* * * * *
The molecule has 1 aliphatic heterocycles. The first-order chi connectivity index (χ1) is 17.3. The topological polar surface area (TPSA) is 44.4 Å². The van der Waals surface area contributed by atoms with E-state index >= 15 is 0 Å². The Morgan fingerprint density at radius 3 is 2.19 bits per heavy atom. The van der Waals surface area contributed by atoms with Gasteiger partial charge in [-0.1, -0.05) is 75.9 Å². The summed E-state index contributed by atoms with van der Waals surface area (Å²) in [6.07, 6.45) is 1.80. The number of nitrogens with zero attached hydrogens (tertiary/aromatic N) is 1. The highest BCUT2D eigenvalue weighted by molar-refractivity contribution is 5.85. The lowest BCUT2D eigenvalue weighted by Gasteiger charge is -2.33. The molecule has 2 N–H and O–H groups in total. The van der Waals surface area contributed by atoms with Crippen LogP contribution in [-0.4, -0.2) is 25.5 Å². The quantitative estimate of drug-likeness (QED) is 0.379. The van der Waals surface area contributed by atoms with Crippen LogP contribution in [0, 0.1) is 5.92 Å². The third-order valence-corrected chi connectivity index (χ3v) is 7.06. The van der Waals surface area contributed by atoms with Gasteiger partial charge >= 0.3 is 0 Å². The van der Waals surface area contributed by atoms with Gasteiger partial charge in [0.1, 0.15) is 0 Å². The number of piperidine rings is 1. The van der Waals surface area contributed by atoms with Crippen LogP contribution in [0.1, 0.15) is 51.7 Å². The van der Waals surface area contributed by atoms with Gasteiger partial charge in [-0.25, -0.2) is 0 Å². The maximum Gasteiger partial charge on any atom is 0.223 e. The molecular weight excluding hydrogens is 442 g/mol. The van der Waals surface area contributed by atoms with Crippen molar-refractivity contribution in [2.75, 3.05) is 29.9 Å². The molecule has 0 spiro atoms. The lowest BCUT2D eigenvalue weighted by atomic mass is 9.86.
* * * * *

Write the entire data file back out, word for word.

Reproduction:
The molecule has 1 aliphatic heterocycles. The first-order chi connectivity index (χ1) is 17.3. The topological polar surface area (TPSA) is 44.4 Å². The van der Waals surface area contributed by atoms with E-state index >= 15 is 0 Å². The Morgan fingerprint density at radius 3 is 2.19 bits per heavy atom. The van der Waals surface area contributed by atoms with Gasteiger partial charge in [-0.1, -0.05) is 75.9 Å². The summed E-state index contributed by atoms with van der Waals surface area (Å²) in [6.07, 6.45) is 1.80. The number of nitrogens with zero attached hydrogens (tertiary/aromatic N) is 1. The highest BCUT2D eigenvalue weighted by molar-refractivity contribution is 5.85. The lowest BCUT2D eigenvalue weighted by Gasteiger charge is -2.33. The molecule has 2 N–H and O–H groups in total. The van der Waals surface area contributed by atoms with Crippen LogP contribution in [-0.4, -0.2) is 25.5 Å². The quantitative estimate of drug-likeness (QED) is 0.379. The van der Waals surface area contributed by atoms with Crippen LogP contribution in [0, 0.1) is 5.92 Å². The third-order valence-corrected chi connectivity index (χ3v) is 7.06. The van der Waals surface area contributed by atoms with Gasteiger partial charge >= 0.3 is 0 Å². The van der Waals surface area contributed by atoms with Gasteiger partial charge in [0.1, 0.15) is 0 Å². The number of piperidine rings is 1. The van der Waals surface area contributed by atoms with Crippen LogP contribution in [0.1, 0.15) is 51.7 Å². The van der Waals surface area contributed by atoms with Gasteiger partial charge in [-0.25, -0.2) is 0 Å². The maximum Gasteiger partial charge on any atom is 0.223 e. The molecular weight excluding hydrogens is 442 g/mol. The van der Waals surface area contributed by atoms with Crippen molar-refractivity contribution in [2.75, 3.05) is 29.9 Å². The molecule has 0 spiro atoms. The lowest BCUT2D eigenvalue weighted by atomic mass is 9.86.